Making Time for Creativity--Growing Gills work through
(I was wondering if you wanted us to respond to the chapter since there weren't any exercises.) Like you, I'm trying to focus on just one project this winter/spring. I'm doing "Story Prompt" illustrations for my five year old niece, sending her an illustration each month for her to use as a jumping off point for writing a story with her Mom. I tend to get distracted by wanting to constantly learn new things and try new techniques but I've managed to stay focused enough to turn out a completed illustration a month for the last four months. I'd like to produce a total of ten pictures but we'll see!
If anyone is curious, Jessica Abel (who wrote the book) was interviewed for this podcast which just released today:
Susan Marks last edited by
@Sarah-LuAnn thanks for the tip-I've been listening to older interviews of her and I've become a bit of a fan-girl. I'm half-way through her "Out on a Wire" podcast series she did a few years ago. If folks are looking for tips on writing stories and narrative pacing, check it out.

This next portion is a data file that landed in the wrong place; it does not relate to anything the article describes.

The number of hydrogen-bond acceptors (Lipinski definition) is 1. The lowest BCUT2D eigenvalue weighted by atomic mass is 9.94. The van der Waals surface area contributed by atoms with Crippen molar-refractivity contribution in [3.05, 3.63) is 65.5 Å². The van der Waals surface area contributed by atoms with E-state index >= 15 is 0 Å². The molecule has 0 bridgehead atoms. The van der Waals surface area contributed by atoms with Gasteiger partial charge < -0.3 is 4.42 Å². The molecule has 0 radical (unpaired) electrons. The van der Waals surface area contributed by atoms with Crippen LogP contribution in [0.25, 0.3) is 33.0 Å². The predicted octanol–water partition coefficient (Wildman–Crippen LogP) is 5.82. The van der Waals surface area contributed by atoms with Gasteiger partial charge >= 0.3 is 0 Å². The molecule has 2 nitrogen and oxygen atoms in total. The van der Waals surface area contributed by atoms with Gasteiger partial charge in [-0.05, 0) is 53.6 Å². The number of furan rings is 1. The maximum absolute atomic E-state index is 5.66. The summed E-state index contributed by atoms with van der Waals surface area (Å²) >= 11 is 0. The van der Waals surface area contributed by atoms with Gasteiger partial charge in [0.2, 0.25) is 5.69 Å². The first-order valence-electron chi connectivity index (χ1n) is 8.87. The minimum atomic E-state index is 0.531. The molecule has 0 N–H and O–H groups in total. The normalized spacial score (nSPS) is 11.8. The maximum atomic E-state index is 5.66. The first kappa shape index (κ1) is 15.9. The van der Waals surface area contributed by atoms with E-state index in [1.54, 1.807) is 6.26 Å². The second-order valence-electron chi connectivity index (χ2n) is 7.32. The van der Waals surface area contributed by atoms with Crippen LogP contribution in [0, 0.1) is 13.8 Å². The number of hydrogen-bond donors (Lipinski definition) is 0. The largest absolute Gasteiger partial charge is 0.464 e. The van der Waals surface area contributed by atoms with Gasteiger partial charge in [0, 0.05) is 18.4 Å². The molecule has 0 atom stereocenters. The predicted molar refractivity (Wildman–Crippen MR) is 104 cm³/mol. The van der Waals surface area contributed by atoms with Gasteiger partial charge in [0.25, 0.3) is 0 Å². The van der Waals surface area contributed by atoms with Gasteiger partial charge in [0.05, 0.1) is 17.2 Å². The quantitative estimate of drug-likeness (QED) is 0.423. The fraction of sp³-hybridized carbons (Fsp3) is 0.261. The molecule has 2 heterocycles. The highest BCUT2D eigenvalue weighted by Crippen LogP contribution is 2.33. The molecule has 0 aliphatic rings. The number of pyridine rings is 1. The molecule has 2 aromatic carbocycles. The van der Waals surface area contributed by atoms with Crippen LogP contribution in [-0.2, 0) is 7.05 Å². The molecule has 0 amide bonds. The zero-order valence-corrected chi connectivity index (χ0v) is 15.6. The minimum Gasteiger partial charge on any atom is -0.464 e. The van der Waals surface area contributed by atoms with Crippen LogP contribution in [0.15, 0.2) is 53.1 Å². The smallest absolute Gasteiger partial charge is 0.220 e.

I actually haven’t listened to the Out on the Wire podcast, but I did read the book. It was great! Lots of great suggestions on both storytelling and working through big scary projects. I haven’t read any of her others yet though. With two toddlers right now, my reading time is severely limited. Someday!
@demotlj @Sarah-LuAnn This chapter was a real eyeopener for me. I'm always working on too many different things. I always have a drawing in colored pencil or graphite on my drawing board that I'm working on (mind you, I always finish them before I start a new one, so I thought I was doing really wel...), I have several tutorials or online courses that I'm following (focused on different aspects of digital art), and unlike my traditional art, I have several unfinished digital projects waiting for completion.
So, I've decided I'm dropping all online courses and will only focus on my SVS-courses... and one at the time.
So this exercise was interesting... it was something that I had been kind of thinking about anyway, maybe partly because of what the book was saying up to this point, but also because of things that have been going on in my life and my family recently.